Archaeologist Konrad Smiarowski during the excavation of the gallery grave at Seljesanden, Western Norway. The researchers believe the analysis of these skeletons and the layers of waste found at the site will provide reference knowledge for the entire Western Norway.

Norwegian archaeology find of the year: A 4,000-year-old grave with skeletons

The grave is approximately as old as the pyramids and contained remains of at least five people.

People have lived in Seljesanden in Western Norway for at least 4,000 years.

One of them was a one-year-old child. Another, presumably a man, lived to around 65 years old and had arthritis. A third was a young woman.

We know about these people because archaeologists found their grave in September this year. It was a so-called gallery grave from the Neolithic Age, something that has never been found in Western Norway before. It contained skeletal remains of at least five individuals, possibly many more.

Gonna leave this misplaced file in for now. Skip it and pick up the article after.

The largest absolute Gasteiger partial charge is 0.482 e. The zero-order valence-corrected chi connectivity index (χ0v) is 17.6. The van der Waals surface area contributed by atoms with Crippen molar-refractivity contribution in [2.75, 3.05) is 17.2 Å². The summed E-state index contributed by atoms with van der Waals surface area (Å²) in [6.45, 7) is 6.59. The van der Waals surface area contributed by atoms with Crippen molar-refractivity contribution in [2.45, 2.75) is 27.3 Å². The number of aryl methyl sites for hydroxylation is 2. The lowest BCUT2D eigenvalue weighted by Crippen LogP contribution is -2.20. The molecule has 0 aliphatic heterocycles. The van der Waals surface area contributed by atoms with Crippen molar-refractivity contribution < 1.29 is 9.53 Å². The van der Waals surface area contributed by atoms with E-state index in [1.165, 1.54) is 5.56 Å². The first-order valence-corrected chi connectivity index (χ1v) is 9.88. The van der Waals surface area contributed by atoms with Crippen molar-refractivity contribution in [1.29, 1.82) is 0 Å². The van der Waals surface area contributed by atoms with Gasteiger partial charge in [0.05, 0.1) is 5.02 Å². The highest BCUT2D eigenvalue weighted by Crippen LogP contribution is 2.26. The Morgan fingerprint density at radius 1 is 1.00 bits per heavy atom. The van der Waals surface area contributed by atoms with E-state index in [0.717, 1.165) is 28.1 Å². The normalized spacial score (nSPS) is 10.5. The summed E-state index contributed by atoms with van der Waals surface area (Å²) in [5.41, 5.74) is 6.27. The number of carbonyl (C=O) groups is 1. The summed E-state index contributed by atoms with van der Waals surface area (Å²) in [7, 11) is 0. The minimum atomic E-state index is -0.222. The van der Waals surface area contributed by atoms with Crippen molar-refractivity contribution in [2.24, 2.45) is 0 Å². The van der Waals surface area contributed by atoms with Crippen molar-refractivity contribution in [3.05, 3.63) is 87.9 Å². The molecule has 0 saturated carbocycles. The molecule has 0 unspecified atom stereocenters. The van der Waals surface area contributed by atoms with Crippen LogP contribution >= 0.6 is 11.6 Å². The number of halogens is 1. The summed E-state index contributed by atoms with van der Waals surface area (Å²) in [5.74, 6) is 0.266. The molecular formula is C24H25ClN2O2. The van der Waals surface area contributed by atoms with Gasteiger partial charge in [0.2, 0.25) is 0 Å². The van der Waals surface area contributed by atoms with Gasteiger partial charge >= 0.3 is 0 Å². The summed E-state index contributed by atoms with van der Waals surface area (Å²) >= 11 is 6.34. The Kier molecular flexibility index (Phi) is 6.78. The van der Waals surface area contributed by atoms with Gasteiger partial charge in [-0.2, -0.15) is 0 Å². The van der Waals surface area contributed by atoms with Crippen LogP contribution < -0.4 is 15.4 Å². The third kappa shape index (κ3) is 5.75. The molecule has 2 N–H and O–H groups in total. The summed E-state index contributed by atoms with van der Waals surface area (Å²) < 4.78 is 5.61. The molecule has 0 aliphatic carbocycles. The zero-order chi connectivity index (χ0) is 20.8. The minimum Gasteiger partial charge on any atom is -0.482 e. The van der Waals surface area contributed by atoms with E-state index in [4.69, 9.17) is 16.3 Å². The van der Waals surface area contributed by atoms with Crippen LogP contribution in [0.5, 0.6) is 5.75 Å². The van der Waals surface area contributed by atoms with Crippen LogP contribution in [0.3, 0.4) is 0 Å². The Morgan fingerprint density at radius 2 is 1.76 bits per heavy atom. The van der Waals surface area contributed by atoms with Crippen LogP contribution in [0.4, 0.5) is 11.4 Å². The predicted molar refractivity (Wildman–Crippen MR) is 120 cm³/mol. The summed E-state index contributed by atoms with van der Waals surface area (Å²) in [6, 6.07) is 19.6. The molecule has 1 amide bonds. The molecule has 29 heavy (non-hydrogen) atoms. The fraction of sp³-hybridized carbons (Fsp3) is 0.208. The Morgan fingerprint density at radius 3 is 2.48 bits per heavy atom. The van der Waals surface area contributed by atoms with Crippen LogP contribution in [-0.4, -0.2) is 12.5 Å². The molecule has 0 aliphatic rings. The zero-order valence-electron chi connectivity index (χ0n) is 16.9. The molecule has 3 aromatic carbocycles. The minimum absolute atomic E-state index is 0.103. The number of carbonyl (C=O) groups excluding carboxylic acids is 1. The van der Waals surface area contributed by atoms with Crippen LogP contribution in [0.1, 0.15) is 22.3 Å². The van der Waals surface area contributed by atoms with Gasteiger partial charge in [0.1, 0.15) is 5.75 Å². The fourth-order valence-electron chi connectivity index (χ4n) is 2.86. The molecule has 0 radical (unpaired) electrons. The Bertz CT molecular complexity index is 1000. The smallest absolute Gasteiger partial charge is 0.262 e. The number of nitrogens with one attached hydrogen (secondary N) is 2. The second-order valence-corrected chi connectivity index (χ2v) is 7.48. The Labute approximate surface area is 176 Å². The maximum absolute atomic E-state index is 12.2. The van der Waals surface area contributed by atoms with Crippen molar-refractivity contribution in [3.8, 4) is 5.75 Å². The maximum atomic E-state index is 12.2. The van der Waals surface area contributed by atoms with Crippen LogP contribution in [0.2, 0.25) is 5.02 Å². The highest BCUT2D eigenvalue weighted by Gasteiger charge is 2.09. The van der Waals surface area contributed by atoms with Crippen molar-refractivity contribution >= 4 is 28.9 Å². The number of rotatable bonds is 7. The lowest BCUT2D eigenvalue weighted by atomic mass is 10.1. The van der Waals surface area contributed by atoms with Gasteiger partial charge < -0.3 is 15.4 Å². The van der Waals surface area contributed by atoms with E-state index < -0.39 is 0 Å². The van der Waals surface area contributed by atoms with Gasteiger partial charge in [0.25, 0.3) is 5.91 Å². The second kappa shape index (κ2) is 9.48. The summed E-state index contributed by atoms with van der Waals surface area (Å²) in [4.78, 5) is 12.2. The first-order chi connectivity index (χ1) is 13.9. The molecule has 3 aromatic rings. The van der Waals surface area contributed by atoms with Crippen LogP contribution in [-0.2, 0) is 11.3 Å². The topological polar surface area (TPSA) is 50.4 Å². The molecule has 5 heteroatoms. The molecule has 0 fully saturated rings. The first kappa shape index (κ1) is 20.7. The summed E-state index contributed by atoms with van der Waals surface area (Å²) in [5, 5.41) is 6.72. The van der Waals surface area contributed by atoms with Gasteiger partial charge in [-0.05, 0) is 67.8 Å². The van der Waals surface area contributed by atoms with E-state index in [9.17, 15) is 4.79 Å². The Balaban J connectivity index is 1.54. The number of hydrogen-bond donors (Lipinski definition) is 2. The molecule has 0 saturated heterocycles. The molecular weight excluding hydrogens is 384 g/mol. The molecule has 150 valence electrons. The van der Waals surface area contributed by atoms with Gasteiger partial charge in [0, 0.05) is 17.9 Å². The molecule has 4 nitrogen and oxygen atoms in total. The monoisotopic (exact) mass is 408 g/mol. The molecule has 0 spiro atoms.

“This is one of the most significant finds we’ve made in the post-war era,” Morten Ramstad, head of section at the University Museum of Bergen, said in a press release (link in Norwegian).

"We are completely beside ourselves with excitement over the discovery of the gallery grave,” Trond Eilev Linge, the excavation project leader, told Norwegian newspaper Bergens Tidende (link in Norwegian).

The gallery grave is over four metres long and two metres wide.

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    An archaeological vote

    200 archaeologists recently gathered for a conference in Bergen. The Norwegian Archaeology Meeting is the ‘major event of the year for Archaeology-Norway’, according to its own website, and has been held since 1927.

    But it was only last year that they thought of voting on the find of the year.

    The archaeologists themselves nominate what they believe to be the find of the year.